But the way that I am, I wanted to be solid, I wanted to be consistent and I wanted to get my laps in because I need to learn. I need as much time on the track as possible, bar going to the LCQ’s. I needed to put myself in a position to be able to race and learn from the good guys, where I could get a good start and start figuring things out and I wasn’t putting up too much of a fight with some of them. Definitely, at the beginning of the season, I was slower in the whoops than the majority of the guys that I was around in that top 15 bunch. But again, that top 15, I mean even when I finished 12th in Salt Lake City, everyone that was in front of me has won races or won championships on 250s, and I’m just trying to jump in there and try to do the best I can. So as far as it goes with me being solid and consistent, I’m experienced with racing.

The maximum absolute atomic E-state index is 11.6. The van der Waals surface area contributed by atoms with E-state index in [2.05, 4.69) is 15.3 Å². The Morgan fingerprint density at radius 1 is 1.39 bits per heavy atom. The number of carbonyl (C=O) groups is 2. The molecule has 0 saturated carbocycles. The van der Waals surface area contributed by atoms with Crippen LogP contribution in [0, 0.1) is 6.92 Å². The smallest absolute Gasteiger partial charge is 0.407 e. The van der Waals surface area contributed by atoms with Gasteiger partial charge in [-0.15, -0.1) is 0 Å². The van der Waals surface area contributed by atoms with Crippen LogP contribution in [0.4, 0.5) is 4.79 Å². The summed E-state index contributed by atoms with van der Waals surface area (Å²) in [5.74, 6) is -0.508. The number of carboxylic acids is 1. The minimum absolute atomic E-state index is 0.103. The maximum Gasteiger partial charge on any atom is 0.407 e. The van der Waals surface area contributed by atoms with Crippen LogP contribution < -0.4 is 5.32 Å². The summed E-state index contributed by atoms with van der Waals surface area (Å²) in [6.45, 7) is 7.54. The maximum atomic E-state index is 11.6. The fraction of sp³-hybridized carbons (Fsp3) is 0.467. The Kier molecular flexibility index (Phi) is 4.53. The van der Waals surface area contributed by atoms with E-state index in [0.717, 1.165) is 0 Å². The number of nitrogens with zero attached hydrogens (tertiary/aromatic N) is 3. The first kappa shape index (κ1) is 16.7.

I might not be experienced with Supercross but I know how to handle myself out there and I know when I need to back it down. There were a few times this year I had a good 10, 12 minutes then I started getting sketchy in the whoops and it was like ‘okay, I’m not ready yet to really hang it out and I don’t want to end up laying on the concrete.’ When I want to just go back to the drawing board on the week and try to progress with that [finish] and make improvements and then come into the next weekend a little bit better, that was my mindset.
I’m pleased. I’m pleased with the way it went and pleased that I put the team in each main event and that was kind of their goal. I think we only had one main when we had all three of us in the main event so that was kind of cool. But as far as it goes from my perspective, being solid and being 12th at the last round, it’s great, it’s fine but I didn’t travel all the way around the world to do just that. This year, I wanted to learn but next year I’m going there to perform and mix it up with the top 10 group. That’s what I’m here for and if I didn’t feel like I could perform well then I wouldn’t be here, so that’s where I want to get to.